the land belonged to them, nor had they now a place within the tribe.
While they were overlooked on the Potomac
, these Negroes found no change in their condition on the Arkansas and Red River.
They are a feeble folk, these coloured people;. and their masters, though unwilling to face small bodies of White
men, are ready to fight any number of Blacks.
When news arrived at Fort Gibson
and Fort Scott
that the war was over and the Negroes emancipated, the Cherokee
masters yielded with a sullen fury to their loss.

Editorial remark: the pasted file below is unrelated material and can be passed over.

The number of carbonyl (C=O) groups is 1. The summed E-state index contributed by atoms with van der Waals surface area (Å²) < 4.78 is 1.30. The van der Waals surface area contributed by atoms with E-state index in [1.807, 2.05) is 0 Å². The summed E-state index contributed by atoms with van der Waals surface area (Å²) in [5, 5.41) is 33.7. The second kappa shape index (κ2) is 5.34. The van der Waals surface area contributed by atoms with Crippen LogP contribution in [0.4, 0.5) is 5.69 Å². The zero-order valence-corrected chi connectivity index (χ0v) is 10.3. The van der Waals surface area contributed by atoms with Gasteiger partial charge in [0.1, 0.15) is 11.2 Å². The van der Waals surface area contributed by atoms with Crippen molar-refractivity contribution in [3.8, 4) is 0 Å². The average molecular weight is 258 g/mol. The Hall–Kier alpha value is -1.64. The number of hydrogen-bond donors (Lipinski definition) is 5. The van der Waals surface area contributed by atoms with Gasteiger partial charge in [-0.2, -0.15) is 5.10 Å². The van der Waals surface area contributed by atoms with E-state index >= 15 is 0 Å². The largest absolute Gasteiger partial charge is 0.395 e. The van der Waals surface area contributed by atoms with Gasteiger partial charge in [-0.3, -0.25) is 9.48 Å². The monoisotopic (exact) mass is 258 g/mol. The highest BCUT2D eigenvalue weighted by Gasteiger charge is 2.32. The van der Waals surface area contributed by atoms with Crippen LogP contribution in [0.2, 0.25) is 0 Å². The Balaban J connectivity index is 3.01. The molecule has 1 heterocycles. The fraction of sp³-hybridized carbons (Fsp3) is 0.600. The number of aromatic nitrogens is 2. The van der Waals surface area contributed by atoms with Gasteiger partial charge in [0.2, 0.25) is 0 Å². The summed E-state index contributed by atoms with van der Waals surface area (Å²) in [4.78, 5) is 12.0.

They kicked the liberated Negroes from their camp.
Beyond the reach of help from Boston
and New York, even if Boston
and New York had means of helping them, how were the Blacks to live?
In theory they were now free; but having neither tents nor lodges, where could they find a shelter from the snow and rain?
Without guns and ponies, how were they to follow deer and elk?
They had no nets for taking fish, no snares for catching birds.
Having no place in any Indian tribe, they had no right to stay on any of the tribal lands.
Nor were they dowered with the invention and resources of